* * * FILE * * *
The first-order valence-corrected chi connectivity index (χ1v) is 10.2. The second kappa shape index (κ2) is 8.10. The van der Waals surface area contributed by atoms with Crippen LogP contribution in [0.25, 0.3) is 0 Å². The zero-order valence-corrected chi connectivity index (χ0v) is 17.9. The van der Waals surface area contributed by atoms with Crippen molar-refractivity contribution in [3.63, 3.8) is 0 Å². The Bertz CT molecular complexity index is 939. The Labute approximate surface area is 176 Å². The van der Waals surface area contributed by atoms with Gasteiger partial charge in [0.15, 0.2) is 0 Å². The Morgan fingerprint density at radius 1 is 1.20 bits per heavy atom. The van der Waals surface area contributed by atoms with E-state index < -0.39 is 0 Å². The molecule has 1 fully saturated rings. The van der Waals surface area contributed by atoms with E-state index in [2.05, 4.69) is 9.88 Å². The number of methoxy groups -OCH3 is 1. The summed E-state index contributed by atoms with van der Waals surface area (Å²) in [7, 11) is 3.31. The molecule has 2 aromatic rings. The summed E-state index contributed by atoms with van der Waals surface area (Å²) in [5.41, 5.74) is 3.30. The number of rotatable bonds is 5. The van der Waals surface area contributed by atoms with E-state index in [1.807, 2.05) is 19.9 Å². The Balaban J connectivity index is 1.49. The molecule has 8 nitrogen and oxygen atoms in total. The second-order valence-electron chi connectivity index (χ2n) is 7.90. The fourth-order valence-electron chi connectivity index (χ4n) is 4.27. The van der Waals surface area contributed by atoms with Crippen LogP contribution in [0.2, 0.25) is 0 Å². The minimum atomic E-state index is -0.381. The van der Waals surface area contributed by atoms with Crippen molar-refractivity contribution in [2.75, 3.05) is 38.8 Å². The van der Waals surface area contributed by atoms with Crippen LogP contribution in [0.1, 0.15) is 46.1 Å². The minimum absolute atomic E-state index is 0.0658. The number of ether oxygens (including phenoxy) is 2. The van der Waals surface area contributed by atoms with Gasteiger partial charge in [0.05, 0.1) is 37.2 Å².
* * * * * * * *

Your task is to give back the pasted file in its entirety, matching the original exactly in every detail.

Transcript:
The first-order valence-corrected chi connectivity index (χ1v) is 10.2. The second kappa shape index (κ2) is 8.10. The van der Waals surface area contributed by atoms with Crippen LogP contribution in [0.25, 0.3) is 0 Å². The zero-order valence-corrected chi connectivity index (χ0v) is 17.9. The van der Waals surface area contributed by atoms with Crippen molar-refractivity contribution in [3.63, 3.8) is 0 Å². The Bertz CT molecular complexity index is 939. The Labute approximate surface area is 176 Å². The van der Waals surface area contributed by atoms with Gasteiger partial charge in [0.15, 0.2) is 0 Å². The Morgan fingerprint density at radius 1 is 1.20 bits per heavy atom. The van der Waals surface area contributed by atoms with E-state index < -0.39 is 0 Å². The molecule has 1 fully saturated rings. The van der Waals surface area contributed by atoms with E-state index in [2.05, 4.69) is 9.88 Å². The number of methoxy groups -OCH3 is 1. The summed E-state index contributed by atoms with van der Waals surface area (Å²) in [7, 11) is 3.31. The molecule has 2 aromatic rings. The summed E-state index contributed by atoms with van der Waals surface area (Å²) in [5.41, 5.74) is 3.30. The number of rotatable bonds is 5. The van der Waals surface area contributed by atoms with E-state index in [1.807, 2.05) is 19.9 Å². The Balaban J connectivity index is 1.49. The molecule has 8 nitrogen and oxygen atoms in total. The second-order valence-electron chi connectivity index (χ2n) is 7.90. The fourth-order valence-electron chi connectivity index (χ4n) is 4.27. The van der Waals surface area contributed by atoms with Crippen LogP contribution in [0.2, 0.25) is 0 Å². The minimum atomic E-state index is -0.381. The van der Waals surface area contributed by atoms with Crippen molar-refractivity contribution in [2.75, 3.05) is 38.8 Å². The van der Waals surface area contributed by atoms with Crippen LogP contribution in [0.1, 0.15) is 46.1 Å². The minimum absolute atomic E-state index is 0.0658. The number of ether oxygens (including phenoxy) is 2. The van der Waals surface area contributed by atoms with Gasteiger partial charge in [0.05, 0.1) is 37.2 Å².